• ITVI.USA
    15,837.560
    74.480
    0.5%
  • OTRI.USA
    26.850
    0.230
    0.9%
  • OTVI.USA
    15,817.120
    71.160
    0.5%
  • TLT.USA
    2.540
    0.010
    0.4%
  • TSTOPVRPM.ATLPHL
    2.850
    0.220
    8.4%
  • TSTOPVRPM.CHIATL
    3.310
    0.440
    15.3%
  • TSTOPVRPM.DALLAX
    1.400
    0.050
    3.7%
  • TSTOPVRPM.LAXDAL
    2.670
    0.660
    32.8%
  • TSTOPVRPM.PHLCHI
    2.120
    0.240
    12.8%
  • TSTOPVRPM.LAXSEA
    3.070
    0.300
    10.8%
  • WAIT.USA
    125.000
    -2.000
    -1.6%
  • ITVI.USA
    15,837.560
    74.480
    0.5%
  • OTRI.USA
    26.850
    0.230
    0.9%
  • OTVI.USA
    15,817.120
    71.160
    0.5%
  • TLT.USA
    2.540
    0.010
    0.4%
  • TSTOPVRPM.ATLPHL
    2.850
    0.220
    8.4%
  • TSTOPVRPM.CHIATL
    3.310
    0.440
    15.3%
  • TSTOPVRPM.DALLAX
    1.400
    0.050
    3.7%
  • TSTOPVRPM.LAXDAL
    2.670
    0.660
    32.8%
  • TSTOPVRPM.PHLCHI
    2.120
    0.240
    12.8%
  • TSTOPVRPM.LAXSEA
    3.070
    0.300
    10.8%
  • WAIT.USA
    125.000
    -2.000
    -1.6%
Chart of the Week

Spot market carries momentum from Thanksgiving into December

Trucking market has seen unseasonable tightness since Labor Day

Chart of the Week:  Truckstop.com 7-Day Average Van Rate Per Mile – USA, Van Outbound Tender Reject Index – USA SONAR: TSTOPVRPM.USA, VOTRI.USA

With truckload services going for a premium on the spot market since Labor Day, it has been difficult to discern where and when there has been opportunity to negotiate lower rates. Looking at the chart comparing Truckstop.com’s average van rate for its top 100 lanes and the national Outbound Tender Reject Index for van load requests, there has been a small divergence this week as spot rates remained elevated after rejections fell. This shows that many may have missed an opportunity to ship for less.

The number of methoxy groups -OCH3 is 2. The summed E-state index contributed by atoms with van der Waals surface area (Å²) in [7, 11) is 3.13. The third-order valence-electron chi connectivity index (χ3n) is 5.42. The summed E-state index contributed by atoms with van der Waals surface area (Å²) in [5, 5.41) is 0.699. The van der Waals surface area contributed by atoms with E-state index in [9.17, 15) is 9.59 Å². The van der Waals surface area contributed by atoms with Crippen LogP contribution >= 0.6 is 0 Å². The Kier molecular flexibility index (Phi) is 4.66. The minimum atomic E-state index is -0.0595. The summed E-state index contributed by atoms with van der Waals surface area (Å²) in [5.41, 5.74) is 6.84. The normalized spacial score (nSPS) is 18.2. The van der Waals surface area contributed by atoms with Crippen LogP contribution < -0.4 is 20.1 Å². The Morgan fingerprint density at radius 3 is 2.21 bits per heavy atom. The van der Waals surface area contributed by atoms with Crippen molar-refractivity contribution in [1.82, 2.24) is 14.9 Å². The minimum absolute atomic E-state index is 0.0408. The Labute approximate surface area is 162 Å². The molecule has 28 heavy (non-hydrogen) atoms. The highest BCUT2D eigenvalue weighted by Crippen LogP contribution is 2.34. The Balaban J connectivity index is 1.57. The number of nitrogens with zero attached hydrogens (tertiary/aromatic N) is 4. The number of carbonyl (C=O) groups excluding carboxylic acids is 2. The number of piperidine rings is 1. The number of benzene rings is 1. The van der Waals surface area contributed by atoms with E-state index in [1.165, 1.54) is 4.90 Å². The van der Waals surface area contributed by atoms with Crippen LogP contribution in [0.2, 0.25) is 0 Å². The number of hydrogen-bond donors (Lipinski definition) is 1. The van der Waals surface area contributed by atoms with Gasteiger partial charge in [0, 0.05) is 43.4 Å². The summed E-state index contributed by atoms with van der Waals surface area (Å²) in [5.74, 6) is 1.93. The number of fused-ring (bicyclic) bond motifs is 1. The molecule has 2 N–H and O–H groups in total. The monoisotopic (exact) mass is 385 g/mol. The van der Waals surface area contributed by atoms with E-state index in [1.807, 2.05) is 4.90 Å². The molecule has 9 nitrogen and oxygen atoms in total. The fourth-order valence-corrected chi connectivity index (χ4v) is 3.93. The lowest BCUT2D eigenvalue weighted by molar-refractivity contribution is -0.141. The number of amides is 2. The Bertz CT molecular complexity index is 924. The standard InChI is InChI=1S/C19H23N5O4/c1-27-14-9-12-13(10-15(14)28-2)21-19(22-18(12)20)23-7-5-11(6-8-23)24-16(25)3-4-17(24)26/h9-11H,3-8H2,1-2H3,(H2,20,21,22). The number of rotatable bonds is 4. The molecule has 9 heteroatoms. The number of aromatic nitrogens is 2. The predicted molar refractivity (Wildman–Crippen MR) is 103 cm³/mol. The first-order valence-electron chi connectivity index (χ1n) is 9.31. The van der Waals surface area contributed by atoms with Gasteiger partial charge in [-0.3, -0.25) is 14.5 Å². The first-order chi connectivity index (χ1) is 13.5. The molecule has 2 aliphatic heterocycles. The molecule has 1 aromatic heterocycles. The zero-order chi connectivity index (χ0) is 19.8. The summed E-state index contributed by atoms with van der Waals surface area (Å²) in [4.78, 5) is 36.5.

There is a pretty clean connection between tender rejection rates — the rate at which carriers turn down load requests from shippers — and spot rate movement. Carriers typically want to service their customers as much as possible, but when they more frequently decline requests for capacity — tender rejection rate increases — it typically means their services are in high demand. 

The trucking spot market, like many financial markets, is a great place to judge the well-being of the trucking industry over time but can be difficult to use and understand on a daily basis. This is due to the fact many carrier pricing analysts (like me) and brokers will try to maximize their margins. If they are feeling confident, they push the upper limits of the ask price. Conversely, when their backs are against the wall, they sometimes push rates lower than necessary. This is where pricing becomes more art than science.

Looking at the spot rate versus rejection rate movement around Thanksgiving, rejection rates increased in front of the holiday sooner, while falling the week after the holiday. Part of this has to do with discovery. 

Most analysts and brokers do not know the market is tight until they have already felt it in the form of operational feedback or failed coverage attempts. There are equally few signs when it loosens, especially when the loosening is minimal.